Alex Forman

Jackson, 7th, 1829–37

A tall, lean, poorly educated backwoodsman with a crest of hair almost red and a temper in keeping, Andrew Jackson was a reckless horseman, cock fighter, and duelist. He was 6-feet tall and never weighed over 145 pounds. To some he seemed savage, to others heroic, earthy, masculine.

Jackson had a habit of slobbering, which he was unable to control until almost grown. A jest at this circumstance spelled combat. He pronounced development as "devil-ope-ment" and sublime as "soo-blime."

During the 1829 presidential campaign, his wife, Rachel, was called an adulteress. The slander exposed her as a bigamist and revealed the divorce papers from her previous marriage had never been filed. Distressed by the public scandal, she took to her bed and died. Next to his heart, Jackson wore an ivory miniature depicting Rachel when she was fifty-two.

At sixty-two, grief stricken and weary, Andrew Jackson was probably the saddest man who ever entered the White House.

In the name of national security, Jackson signed into law the Indian Removal Act of 1830 and more than 45,000 American Indians were relocated to the West on a Trail of Tears. Ironically, he rescued a ten-month-old Indian boy after the Creek War, raised him as his own son, and grieved deeply when the boy died at age sixteen.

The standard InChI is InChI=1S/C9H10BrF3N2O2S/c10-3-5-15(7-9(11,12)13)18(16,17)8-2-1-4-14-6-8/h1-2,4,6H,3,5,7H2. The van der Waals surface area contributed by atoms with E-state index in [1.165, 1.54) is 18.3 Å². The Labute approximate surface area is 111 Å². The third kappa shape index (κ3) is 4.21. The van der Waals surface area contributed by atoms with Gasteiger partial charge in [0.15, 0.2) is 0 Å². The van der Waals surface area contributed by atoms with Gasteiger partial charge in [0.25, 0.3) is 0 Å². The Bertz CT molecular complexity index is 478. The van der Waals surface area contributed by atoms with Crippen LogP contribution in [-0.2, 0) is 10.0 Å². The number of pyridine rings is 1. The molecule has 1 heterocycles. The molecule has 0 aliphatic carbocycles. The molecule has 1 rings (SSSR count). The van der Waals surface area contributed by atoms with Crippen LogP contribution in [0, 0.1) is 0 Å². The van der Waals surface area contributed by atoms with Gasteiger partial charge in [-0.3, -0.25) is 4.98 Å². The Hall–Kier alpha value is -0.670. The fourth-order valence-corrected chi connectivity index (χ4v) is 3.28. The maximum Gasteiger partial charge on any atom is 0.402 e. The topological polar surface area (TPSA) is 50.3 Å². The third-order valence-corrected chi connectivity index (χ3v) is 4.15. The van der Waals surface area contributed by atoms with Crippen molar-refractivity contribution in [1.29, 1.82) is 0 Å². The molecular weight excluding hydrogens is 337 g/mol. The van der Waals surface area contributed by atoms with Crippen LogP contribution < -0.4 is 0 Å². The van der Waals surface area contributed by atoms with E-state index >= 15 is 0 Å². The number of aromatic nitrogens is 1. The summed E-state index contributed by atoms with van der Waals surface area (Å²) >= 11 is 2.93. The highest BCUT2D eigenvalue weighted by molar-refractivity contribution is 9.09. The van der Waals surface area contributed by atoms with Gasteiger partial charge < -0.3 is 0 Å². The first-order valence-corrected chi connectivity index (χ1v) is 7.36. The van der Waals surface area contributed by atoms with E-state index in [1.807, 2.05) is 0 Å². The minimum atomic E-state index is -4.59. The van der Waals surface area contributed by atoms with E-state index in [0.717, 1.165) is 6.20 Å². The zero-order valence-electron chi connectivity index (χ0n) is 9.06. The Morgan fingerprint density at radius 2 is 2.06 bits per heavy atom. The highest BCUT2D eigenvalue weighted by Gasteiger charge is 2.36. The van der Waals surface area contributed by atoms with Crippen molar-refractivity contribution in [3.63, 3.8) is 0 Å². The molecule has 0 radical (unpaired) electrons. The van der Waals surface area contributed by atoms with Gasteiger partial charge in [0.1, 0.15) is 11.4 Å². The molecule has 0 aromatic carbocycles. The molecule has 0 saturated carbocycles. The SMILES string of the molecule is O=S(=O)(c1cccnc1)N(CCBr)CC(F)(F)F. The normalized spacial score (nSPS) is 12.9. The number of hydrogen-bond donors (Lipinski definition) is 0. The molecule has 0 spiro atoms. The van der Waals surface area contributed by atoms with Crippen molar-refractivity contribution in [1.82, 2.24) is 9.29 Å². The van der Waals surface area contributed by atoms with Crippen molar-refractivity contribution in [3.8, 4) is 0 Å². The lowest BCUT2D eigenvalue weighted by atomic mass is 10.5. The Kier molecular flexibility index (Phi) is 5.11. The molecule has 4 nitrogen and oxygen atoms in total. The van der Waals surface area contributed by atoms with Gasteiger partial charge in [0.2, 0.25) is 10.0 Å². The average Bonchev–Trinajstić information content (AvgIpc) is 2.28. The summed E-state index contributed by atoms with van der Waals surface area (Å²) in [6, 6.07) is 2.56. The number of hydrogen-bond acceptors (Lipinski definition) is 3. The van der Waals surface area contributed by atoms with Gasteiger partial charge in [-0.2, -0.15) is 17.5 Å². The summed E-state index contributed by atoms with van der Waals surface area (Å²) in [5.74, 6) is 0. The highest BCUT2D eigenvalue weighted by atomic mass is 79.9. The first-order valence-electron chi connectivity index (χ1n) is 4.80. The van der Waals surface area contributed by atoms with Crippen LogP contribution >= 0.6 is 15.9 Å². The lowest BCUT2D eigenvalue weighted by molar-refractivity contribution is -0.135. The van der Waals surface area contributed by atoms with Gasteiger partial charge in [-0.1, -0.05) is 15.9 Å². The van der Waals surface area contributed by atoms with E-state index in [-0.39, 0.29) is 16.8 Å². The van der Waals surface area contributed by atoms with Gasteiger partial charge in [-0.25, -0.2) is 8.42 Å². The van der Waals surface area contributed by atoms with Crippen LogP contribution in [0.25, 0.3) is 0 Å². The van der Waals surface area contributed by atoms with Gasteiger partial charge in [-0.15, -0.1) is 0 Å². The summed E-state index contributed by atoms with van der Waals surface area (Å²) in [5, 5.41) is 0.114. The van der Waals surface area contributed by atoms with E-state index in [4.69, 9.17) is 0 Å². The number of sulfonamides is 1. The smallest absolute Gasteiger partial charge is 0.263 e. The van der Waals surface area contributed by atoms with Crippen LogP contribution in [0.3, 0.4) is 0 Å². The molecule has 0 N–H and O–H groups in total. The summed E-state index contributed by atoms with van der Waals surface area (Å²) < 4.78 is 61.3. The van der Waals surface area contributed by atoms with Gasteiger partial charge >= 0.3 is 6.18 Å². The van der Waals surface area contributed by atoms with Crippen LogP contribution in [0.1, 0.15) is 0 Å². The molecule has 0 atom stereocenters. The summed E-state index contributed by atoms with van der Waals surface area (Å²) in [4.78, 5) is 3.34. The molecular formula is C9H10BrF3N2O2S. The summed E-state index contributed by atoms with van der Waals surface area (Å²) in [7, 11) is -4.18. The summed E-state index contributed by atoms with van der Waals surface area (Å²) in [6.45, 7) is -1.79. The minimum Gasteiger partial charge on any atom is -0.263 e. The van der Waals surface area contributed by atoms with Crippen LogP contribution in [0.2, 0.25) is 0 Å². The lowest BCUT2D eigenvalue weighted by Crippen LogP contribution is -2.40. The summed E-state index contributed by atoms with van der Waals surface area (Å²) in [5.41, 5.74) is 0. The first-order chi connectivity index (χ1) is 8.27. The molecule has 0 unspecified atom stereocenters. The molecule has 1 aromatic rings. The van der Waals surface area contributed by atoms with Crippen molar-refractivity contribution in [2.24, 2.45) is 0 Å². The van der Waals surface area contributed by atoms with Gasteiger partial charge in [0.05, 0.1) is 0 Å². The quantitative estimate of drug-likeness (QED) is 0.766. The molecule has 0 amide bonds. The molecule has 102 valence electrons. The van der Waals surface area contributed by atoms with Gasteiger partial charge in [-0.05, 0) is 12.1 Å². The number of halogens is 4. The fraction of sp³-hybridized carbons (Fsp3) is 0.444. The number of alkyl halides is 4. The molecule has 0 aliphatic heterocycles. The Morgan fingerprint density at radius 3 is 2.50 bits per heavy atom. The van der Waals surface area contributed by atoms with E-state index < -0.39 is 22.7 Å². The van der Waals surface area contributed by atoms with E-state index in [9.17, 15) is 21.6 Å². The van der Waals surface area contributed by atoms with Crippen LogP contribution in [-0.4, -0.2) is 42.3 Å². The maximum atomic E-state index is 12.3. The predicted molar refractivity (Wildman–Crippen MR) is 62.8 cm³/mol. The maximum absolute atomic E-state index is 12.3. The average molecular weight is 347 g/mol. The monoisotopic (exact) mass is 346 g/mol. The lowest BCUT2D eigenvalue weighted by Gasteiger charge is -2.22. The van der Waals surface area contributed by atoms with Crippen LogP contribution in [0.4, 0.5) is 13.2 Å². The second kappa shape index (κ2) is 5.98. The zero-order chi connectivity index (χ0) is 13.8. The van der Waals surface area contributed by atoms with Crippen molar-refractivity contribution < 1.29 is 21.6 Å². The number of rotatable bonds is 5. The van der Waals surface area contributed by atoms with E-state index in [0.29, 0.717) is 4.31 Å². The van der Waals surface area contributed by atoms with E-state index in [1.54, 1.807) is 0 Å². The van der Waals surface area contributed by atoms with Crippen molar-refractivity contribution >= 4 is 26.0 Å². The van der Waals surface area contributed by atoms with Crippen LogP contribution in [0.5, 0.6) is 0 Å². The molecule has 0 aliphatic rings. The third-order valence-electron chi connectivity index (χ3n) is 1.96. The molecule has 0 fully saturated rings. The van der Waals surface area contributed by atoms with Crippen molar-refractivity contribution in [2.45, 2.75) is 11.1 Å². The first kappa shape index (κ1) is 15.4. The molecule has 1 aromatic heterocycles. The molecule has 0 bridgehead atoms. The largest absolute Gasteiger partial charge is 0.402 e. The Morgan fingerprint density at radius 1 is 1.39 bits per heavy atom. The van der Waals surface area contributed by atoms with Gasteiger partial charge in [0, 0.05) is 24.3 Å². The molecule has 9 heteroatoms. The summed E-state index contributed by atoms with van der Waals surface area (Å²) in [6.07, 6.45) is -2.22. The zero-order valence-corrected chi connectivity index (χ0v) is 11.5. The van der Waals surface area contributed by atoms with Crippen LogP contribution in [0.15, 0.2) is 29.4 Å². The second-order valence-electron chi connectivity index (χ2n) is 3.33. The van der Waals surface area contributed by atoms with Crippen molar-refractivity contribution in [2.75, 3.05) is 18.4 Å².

Jackson was called the son of a prostitute and a mulatto. He was also called a "Jackass." He liked the name and used it for a while; later it became the symbol of the Democratic Party.

Jackson was racked by tuberculosis most of the time he was president and treated it by bleeding himself. Hard of hearing, nearly blind in one eye, his face and body swelling with painful dropsy, he spent his last days in a cushioned chair. "I am a blubber of water," he said. His flesh from the waist down had literally to be wrapped to his body to keep it from falling away.

He was the first president born in a log cabin and the first to travel by train. America's first equestrian monument, a bronze statue depicting Jackson seated on a rearing horse, was created by sculptor Clark Mills, and stands in Lafayette Park, across from the White House.

Poll, Jackson's parrot who could speak in Spanish and English, reportedly had to be removed from Jackson's funeral because the bird was cursing in both languages.

d. June 8, 1845 (the Hermitage near Nashville, Tennessee), at 78, of chronic tuberculosis, dropsy, and heart failure.